I'm barely middle-aged and, yet, I realize every day more and more just how close death is to us all the time.
Memento homo, quia pulvis es, et in pulverem reverteris.

Wednesday, November 17, 2010

Good moments

So, in many ways this week's classes, because I am longing for break and haven't had a real one in a pretty long time, have been a hard slog. But, today, a student saw a connection between Kant's distinction between the phenomenal and noumenal worlds and Hindu metaphysics, a connection that I had never directly mentioned in class—is it one that I had noticed in those terms?—in the middle of a review section. That's some kind of achievement.

Alone together

It is rarely my intention here to say anything original. This is for two reasons: I am not sure that I have many original thoughts that would be worth sharing and much of what is thought of as original—especially in philosophy where, for instance, that great turning point of modern philosophy, Descartes' Cogito in a philosophy that is supposed to start from nothing, is really just a reiteration of a point Augustine made more than a millennium earlier in his Confessions—is really just someone else's idea the source of which is forgotten.
So, for quite a while, I have been thinking about a theme which seems to recur in numerous philosophical and religious contexts throughout quite a bit of human history, viz., the juxtaposition of the solitary and the communal. Think of the sadhus of Hinduism or the forest monks of Theravada Buddhism, mountain sages of Taoism, Diogenes of Sinope in his tub in the city, John the Baptist in the New Testament, the Desert Fathers of early Egyptian Christianity, the medieval anchorites living in hermitages or walled into parish churches, the startsy of Russian Orthodoxy, the Carthusians living as hermits in a community, Wittgenstein in his hut in Norway and his cottage in Ireland and in both cases engaged in extensive correspondence.
In each of these cases—and each is thought of as an example of wisdom in the tradition from which it comes—we see a person or persons who both ache for and/or embrace solitude and, at the very same time, are engaged in deeply social behavior.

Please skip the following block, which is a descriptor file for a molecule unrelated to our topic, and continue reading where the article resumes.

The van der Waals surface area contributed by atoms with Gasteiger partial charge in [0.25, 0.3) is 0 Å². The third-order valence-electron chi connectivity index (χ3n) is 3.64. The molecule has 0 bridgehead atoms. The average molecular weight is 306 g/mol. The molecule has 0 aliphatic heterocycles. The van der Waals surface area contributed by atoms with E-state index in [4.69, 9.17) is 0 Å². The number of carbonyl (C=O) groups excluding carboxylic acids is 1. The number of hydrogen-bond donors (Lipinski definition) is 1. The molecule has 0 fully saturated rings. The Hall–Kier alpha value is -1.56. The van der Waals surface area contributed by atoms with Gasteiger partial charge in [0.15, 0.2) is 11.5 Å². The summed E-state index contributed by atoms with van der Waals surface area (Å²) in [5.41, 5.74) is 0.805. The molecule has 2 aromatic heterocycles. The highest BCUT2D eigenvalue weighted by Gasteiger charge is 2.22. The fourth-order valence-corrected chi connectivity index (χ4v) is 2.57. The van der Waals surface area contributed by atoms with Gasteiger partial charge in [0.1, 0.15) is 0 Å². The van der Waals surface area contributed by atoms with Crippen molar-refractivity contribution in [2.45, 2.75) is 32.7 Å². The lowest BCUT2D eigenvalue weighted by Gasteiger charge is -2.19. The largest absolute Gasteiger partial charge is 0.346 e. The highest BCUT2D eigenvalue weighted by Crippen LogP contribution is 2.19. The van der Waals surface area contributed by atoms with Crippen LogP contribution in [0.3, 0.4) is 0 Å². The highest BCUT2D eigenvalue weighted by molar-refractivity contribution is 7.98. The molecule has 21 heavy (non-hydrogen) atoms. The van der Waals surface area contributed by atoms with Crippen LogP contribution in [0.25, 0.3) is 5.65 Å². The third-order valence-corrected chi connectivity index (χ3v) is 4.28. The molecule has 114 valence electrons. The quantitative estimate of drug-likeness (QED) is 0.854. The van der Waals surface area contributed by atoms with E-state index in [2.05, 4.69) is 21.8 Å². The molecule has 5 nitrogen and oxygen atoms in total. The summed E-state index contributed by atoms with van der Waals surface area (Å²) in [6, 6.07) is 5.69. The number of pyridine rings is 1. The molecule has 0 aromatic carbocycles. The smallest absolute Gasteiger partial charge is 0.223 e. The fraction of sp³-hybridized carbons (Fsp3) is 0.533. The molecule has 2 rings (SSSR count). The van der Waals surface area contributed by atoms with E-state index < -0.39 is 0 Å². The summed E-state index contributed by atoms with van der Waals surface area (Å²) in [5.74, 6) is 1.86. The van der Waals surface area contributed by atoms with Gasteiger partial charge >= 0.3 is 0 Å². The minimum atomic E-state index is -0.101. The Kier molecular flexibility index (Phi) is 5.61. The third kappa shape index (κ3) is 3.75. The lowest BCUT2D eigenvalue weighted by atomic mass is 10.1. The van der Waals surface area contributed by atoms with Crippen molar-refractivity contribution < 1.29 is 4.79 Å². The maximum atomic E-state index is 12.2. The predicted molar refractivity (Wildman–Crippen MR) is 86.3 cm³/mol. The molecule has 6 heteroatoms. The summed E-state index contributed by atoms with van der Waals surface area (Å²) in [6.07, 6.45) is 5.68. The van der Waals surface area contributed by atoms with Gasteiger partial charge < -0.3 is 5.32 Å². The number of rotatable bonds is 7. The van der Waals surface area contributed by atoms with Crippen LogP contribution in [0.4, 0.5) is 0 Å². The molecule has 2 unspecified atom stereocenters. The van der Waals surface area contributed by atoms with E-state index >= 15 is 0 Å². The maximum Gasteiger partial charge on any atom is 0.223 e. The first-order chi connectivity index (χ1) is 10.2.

This, I think, suggests something important and central to the human condition. We are social beings, as Aristotle noted in the Ethics, but we also recognize ourselves as apart. As many psychologists and philosophers now think, one of the thing that distinguishes us from (most of the) other animals is that we have a theory of mind. That is, we are able to see that others also have perspectives on the world, as we do. But, this also implies that we realize that there are other perspectives on us. This, in part is why, unlike almost all the other animals, we can recognize ourselves in mirrors; we realize that there are other perspectives than our own and those perspectives are also perspectives on us. But, this means that we have a unique perspective, one that is unsharable. 
We are, at one and the same time, naturally social—to leave society is, all too often, in Aristotle's terms, to become a beast—and prevented from full social sharing. We are called to and barred from community by our natures. And this, I think, makes human life a paradox. One that is insoluble except through embracing it as so many sages have attempted to do. Most of us, I fear, are unwilling to do just this.


For all their value at the graduate level, in which one often needs a few weeks just to get familiar with a topic before even being close to a position to think about a paper, semesters are generally horrible at the undergraduate level. At week twelve—I think that's where I am now—I have discussed as much about certain topics as either I can stand or—much more obviously—my students can. Of course, the autumn is especially bad with its dearth of breaks and its bunching of the one big break at the end.
There are things that can seem full of wonder in week one that by week nine or ten have lost their gloss except for those who are very committed. And, while I am very committed to all sorts of issues in, for instance, the debate between internalists and externalists about content, it can be much to expect students, especially those whose interests lie in continental philosophy—as most of mine do—or who have no general interest in philosophy at all.
Not just for them, but for me, the break cannot come soon enough.